Biking the Big Apple
I had cycled on the Rockaway Greenway several times, never realizing it was in fact a greenway, but always appreciating the break from traffic. As the wind picked up, I could smell the salty air and hear the birds, and enjoy the sensation of passing from the city into wilder, ocean-hugging land.
Tonight I was with my friends Virginia and Cypress. It was the night of the summer solstice and also a full moon. We were biking out to Fort Tilden to join a party to watch the sun set and do a little moon gazing. We had a late start, so we missed the sunset. But it didn't matter. It was Friday after work, and we weren't about to rush.
"I'm telling you man, the fish don't bite on a full moon," I heard a man say as I steered past his cooler and boom box. Gil Hodges Memorial Bridge was an obstacle course of fishing poles and rank slabs of bait fish laid out on the walkway. At first it seemed menacing, but the fishermen were accomodating, and cheerfully squeezed up against the railing to give us space to maneuver around their poles.
Virginia turned to me and said "This bridge is a novel." I knew what she meant. More than a span of road; the bridge was a span of time, with an interesting set of encounters and sensations along the way. And maybe even a moral lesson. Or two.
But I didn't have time to ponder that. We crossed the bridge, and after a couple of sharp turns, entered into the scrub land bordering the beach. Pedalling along the beach road, we saw a stand of bikes chained to a post, and we knew the party was on the other side of the dunes. We dismounted, and walked across the cut-through. A blood-red, misty moon shone a path across the night ocean. I listened hard for sounds of the city. There were none. No traffic. No amplified music. No yelling. No sirens. No dogs barking or kids playing or air conditioners humming.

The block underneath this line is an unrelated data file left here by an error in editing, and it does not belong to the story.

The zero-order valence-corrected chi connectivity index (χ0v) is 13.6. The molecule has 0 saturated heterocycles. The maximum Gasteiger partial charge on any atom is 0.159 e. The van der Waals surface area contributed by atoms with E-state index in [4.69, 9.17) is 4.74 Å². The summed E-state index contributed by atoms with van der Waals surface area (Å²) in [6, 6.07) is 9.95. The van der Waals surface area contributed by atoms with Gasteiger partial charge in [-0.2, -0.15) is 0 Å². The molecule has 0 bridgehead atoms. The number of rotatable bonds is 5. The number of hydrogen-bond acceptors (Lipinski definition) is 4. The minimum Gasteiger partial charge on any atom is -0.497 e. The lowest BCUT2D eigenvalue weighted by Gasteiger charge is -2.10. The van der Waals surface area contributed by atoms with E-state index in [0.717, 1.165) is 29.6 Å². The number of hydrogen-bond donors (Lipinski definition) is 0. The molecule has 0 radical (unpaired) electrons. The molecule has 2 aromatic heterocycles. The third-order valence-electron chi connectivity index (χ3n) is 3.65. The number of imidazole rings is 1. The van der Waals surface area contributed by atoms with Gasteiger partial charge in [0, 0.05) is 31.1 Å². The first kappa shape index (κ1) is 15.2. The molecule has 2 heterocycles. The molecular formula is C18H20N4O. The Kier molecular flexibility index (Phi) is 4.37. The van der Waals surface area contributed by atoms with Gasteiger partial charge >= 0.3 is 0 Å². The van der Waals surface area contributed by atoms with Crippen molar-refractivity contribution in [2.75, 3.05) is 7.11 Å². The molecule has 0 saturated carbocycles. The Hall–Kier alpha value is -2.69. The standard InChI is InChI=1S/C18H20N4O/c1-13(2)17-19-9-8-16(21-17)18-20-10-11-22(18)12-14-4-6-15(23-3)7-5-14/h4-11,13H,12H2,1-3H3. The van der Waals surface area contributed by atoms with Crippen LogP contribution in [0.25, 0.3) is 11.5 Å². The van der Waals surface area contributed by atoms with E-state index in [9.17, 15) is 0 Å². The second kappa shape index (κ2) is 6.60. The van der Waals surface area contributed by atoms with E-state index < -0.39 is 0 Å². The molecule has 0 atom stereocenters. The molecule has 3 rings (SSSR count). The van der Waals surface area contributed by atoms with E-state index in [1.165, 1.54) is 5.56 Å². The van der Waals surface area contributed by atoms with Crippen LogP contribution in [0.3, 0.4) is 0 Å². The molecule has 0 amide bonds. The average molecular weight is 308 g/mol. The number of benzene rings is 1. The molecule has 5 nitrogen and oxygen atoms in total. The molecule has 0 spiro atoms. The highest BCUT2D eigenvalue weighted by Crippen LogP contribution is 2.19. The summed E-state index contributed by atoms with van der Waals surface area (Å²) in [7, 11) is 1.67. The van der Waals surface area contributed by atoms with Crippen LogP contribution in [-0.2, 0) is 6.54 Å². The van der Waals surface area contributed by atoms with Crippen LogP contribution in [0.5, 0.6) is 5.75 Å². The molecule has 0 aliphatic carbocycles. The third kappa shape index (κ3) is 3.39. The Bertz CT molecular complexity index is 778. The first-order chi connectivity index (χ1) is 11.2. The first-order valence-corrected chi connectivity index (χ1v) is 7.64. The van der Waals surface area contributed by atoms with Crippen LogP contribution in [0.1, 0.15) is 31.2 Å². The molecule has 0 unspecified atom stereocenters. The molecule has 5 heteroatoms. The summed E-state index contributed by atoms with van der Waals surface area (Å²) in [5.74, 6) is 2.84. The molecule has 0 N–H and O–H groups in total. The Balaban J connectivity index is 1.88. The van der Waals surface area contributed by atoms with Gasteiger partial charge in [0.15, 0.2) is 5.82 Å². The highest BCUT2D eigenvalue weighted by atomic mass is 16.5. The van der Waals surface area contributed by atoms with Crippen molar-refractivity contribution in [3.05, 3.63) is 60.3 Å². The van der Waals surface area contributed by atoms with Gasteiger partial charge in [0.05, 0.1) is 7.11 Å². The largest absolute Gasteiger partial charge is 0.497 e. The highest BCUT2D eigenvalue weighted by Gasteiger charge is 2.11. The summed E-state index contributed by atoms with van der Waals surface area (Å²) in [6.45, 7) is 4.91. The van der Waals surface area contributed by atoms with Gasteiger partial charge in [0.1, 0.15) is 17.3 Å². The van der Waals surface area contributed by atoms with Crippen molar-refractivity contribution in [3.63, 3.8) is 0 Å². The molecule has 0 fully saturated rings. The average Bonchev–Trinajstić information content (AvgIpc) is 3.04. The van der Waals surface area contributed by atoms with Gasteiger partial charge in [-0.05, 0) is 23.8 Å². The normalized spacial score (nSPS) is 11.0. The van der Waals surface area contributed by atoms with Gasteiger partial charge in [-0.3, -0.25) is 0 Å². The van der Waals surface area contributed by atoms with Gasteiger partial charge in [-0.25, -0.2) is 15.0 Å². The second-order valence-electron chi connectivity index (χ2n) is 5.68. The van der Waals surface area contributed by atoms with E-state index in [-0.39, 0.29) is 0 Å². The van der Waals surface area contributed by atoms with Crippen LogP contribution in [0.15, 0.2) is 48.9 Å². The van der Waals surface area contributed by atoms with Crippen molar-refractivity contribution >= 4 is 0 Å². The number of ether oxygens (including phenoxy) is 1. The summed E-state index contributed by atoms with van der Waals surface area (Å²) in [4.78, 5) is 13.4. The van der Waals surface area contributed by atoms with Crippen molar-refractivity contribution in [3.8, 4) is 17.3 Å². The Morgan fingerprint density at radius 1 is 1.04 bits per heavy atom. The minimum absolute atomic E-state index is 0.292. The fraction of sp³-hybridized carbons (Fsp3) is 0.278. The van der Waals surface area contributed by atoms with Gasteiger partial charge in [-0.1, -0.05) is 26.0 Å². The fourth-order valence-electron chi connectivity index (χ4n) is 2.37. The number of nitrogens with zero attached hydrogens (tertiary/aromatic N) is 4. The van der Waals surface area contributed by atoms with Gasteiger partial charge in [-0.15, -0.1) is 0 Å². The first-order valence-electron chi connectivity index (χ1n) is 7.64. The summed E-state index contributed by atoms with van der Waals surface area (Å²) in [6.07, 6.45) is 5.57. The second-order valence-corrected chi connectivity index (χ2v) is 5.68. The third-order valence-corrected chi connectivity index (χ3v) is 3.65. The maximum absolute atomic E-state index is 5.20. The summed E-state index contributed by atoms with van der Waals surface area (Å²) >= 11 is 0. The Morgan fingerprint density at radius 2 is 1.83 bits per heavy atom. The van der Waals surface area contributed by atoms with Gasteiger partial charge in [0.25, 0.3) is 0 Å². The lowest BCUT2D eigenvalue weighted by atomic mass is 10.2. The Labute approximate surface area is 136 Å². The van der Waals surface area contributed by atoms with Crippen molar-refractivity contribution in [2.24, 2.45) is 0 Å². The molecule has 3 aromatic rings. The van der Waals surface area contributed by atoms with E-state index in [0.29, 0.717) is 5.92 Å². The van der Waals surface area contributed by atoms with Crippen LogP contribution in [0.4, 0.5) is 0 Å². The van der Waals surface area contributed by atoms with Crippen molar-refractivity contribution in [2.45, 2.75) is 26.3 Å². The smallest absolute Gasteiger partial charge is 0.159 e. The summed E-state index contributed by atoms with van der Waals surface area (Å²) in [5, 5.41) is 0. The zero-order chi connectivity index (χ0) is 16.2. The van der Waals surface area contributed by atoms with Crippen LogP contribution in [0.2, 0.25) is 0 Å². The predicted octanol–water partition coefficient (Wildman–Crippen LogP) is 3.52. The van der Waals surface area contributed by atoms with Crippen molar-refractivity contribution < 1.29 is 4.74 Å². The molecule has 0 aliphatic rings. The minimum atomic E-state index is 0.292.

Just the sound of the waves.
Greenways Borough by Borough
That's what a greenway is all about: a route that shields the user from auto traffic, providing a chance to calm down and appreciate nature's gentle surprises. For me, the most moving views of the Manhattan skyline are from the middle of a life-filled wetlands or forest promontory. New York City has some wonderful open spaces, letting you escape into nature and still be in the city. The enlightened greenway system is beginning to link them together, letting bikers explore routes that travel through urban parks, along river shores and beneath the canyon walls of Wall Street.
Eventually the greenway system will weave throughout the city for 350 miles. So far almost half the distance is in place. Fifty-nine miles are in good cruising condition. Another 106 are marked out but riding them presents more of an adventure -- you might find your way blocked, your path a bit bumpy, or yourself detoured.
The New York City Planning Department publishes the the best guide to the greenway system. The guide is schematic; you'll need a good map to make sense of it. You can order the Greenway Plan through the mail by sending $4.25 to:
NYC Department of City Planning Bookstore
22 Reade Street
New York, NY 10007If you're downtown, you can save a buck by dropping by the bookstore in person. It's worth the trip; this offbeat bookstore has many interesting maps and documents on the changing face of the metropolis.
A savvy way to use the greenway system is to combine it with the subway. Planner types call this intermodal transportation. We call it fast and a good way to bypass some of the gnarlier traffic. Bikes are permitted at all times on the New York city subway system, though you might want to think twice about taking a bike on board during rush hour. New Yorkers don't take kindly to having their work shoes scuffed by road bikes. If you have a foldable bike, this is much, much less of a problem.
The New York City Greenway System opens up the city, making Gotham a safer, more pleasant place for cycling adventures. See you at the beach!
Details mentioned in this article were accurate at the time of publication